The Power of Perspective: Why Every Company Needs to be Asking ‘What Went Right?’
When teams aren’t hitting their targets, it’s in a good leader’s nature to ask, “What went wrong?” We seek to get down to the root causes of problems so they can be resolved. Even when things are running smoothly and we’re hitting our targets, we still often worry about the multitude of factors or circumstances that could go wrong to send performance in the other direction.
While it’s smart to be proactive and vigilant about identifying potential issues, one thing we don’t do as often as we should is focus on what’s going right. In our quest for continuous improvement, this shift in perspective—looking for the source of success, so to speak—can be a positive and powerful way to help accelerate the high performance we envision.
Look at Performance Through a Lens of Success
When transitioning through a process change, it’s normal for an organization to see several cycles of ups and downs in their KPIs. Rarely is progress steady and continuous in just one direction. Rather, leaders typically witness saw tooth behavior: progress is made over a few days or a week, and then performance regresses closer to the mean for a day or two, even when the overall trajectory is positive.
It’s natural to focus on the setbacks and explore the reasons behind misses when reviewing performance. But it can be just as, if not more, valuable to explore the highlights and apply the same root cause analysis practices in order to understand the hits. Within those days or weeks where progress sored, what, specifically, contributed to the success? Why did the team or lines perform so well that day or week? Did the stars just happen to align? Or were there specific factors behind the success? And if so, are those circumstances repeatable and sustainable?
Changing our perspective to look at performance though a lens of success—asking what went right—can provide insight into behaviors and processes we can adopt to make stellar performance more of the norm and less of the exception. It can help us see which improvements we can further leverage and identify the best places to push the pedal down harder to accelerate performance and help our team grow.
See the Impossible as Possible
Small crisis situations that happen in operations provide another opportunity to ask and explore what went right. For example, in a situation where a customer milestone is at risk, the team often steps up to expedite deliverables. When your team pulls it off despite the odds, we usually focus the post-mortem on how the crisis happened in the first place and how to prevent it from occurring again. We also tend to assume some collateral damage—that we had to compromise quality cost, or even core values to make the schedule at any cost.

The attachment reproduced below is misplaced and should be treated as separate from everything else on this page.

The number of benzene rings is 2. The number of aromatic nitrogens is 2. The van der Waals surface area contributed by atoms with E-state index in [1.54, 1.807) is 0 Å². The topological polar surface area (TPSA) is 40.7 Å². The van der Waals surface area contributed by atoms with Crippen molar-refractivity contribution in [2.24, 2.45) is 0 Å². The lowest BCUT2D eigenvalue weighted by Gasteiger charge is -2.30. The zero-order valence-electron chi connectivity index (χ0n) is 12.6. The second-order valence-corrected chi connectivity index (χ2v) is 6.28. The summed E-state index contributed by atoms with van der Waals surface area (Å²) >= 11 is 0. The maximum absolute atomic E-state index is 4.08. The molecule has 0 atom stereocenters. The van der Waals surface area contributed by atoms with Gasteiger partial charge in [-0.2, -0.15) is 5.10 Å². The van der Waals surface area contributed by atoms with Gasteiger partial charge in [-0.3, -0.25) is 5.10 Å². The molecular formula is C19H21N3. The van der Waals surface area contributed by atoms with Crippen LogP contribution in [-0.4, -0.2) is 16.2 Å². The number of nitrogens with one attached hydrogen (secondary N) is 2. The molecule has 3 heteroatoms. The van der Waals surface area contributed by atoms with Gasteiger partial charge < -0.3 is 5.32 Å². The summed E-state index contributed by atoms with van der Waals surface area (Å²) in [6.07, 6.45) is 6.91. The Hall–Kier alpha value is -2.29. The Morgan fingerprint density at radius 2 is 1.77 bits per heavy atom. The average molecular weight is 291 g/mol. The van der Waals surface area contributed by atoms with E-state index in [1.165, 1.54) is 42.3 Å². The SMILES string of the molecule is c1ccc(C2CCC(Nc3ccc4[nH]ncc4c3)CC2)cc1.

Fortunately, in companies with continuous improvement processes in place, this usually isn’t the case. Rather, a crisis can inspire innovative thinking or tweaks in a process that allow teams to achieve more than they thought possible. Teams working under the gun naturally find ways to cut through the inherent waste in processes, shorten lead times, and get the job done while still maintaining the company’s operating standards.
Don’t miss out on the opportunity to capture those insights. Of course, no organization wants to operate in crisis mode all the time, and sometimes, success is a result of overtime or smart prioritization. But looking at what you did right in these situations can uncover potential improvements that could be implemented to enhance every day performance. If nothing else, it can help us see what’s possible when we’re firing on all cylinders.
The Impact of Positive Thinking
Finally, it’s just good business to celebrate success. The positive reinforcement and psychological benefits of spending time focusing on what the organization is doing right can go a long way toward motivating the team to sustain high performance. Good leaders use data-driven root cause analysis and problem solving to engage everyone in the business, build strong capabilities, and drive ownership. Flipping the script from time to time—looking at the hits as well as the misses—offers invaluable perspective that can help teams more clearly see progress and become more energized around the work they do and their contributions to the organization’s continued improvement and success.
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